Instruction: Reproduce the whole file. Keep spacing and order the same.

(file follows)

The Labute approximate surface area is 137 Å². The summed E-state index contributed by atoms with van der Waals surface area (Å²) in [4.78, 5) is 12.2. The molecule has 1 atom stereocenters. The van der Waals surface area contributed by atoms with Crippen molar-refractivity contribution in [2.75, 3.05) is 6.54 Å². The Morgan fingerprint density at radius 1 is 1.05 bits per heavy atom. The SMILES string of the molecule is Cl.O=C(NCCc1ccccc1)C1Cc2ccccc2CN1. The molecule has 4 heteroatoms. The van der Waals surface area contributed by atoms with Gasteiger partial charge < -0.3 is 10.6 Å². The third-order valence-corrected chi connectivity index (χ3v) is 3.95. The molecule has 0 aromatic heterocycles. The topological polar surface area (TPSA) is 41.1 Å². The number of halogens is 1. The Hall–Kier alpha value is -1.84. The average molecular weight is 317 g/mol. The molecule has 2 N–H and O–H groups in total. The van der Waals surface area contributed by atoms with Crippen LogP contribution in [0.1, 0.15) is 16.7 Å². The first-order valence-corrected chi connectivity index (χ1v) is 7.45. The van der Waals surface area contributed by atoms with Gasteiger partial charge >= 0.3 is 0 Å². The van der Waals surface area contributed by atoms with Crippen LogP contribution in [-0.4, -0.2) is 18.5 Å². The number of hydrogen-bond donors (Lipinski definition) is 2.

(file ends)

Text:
The Labute approximate surface area is 137 Å². The summed E-state index contributed by atoms with van der Waals surface area (Å²) in [4.78, 5) is 12.2. The molecule has 1 atom stereocenters. The van der Waals surface area contributed by atoms with Crippen molar-refractivity contribution in [2.75, 3.05) is 6.54 Å². The Morgan fingerprint density at radius 1 is 1.05 bits per heavy atom. The SMILES string of the molecule is Cl.O=C(NCCc1ccccc1)C1Cc2ccccc2CN1. The molecule has 4 heteroatoms. The van der Waals surface area contributed by atoms with Gasteiger partial charge < -0.3 is 10.6 Å². The third-order valence-corrected chi connectivity index (χ3v) is 3.95. The molecule has 0 aromatic heterocycles. The topological polar surface area (TPSA) is 41.1 Å². The number of halogens is 1. The Hall–Kier alpha value is -1.84. The average molecular weight is 317 g/mol. The molecule has 2 N–H and O–H groups in total. The van der Waals surface area contributed by atoms with Crippen LogP contribution in [0.1, 0.15) is 16.7 Å². The first-order valence-corrected chi connectivity index (χ1v) is 7.45. The van der Waals surface area contributed by atoms with Gasteiger partial charge >= 0.3 is 0 Å². The van der Waals surface area contributed by atoms with Crippen LogP contribution in [-0.4, -0.2) is 18.5 Å². The number of hydrogen-bond donors (Lipinski definition) is 2.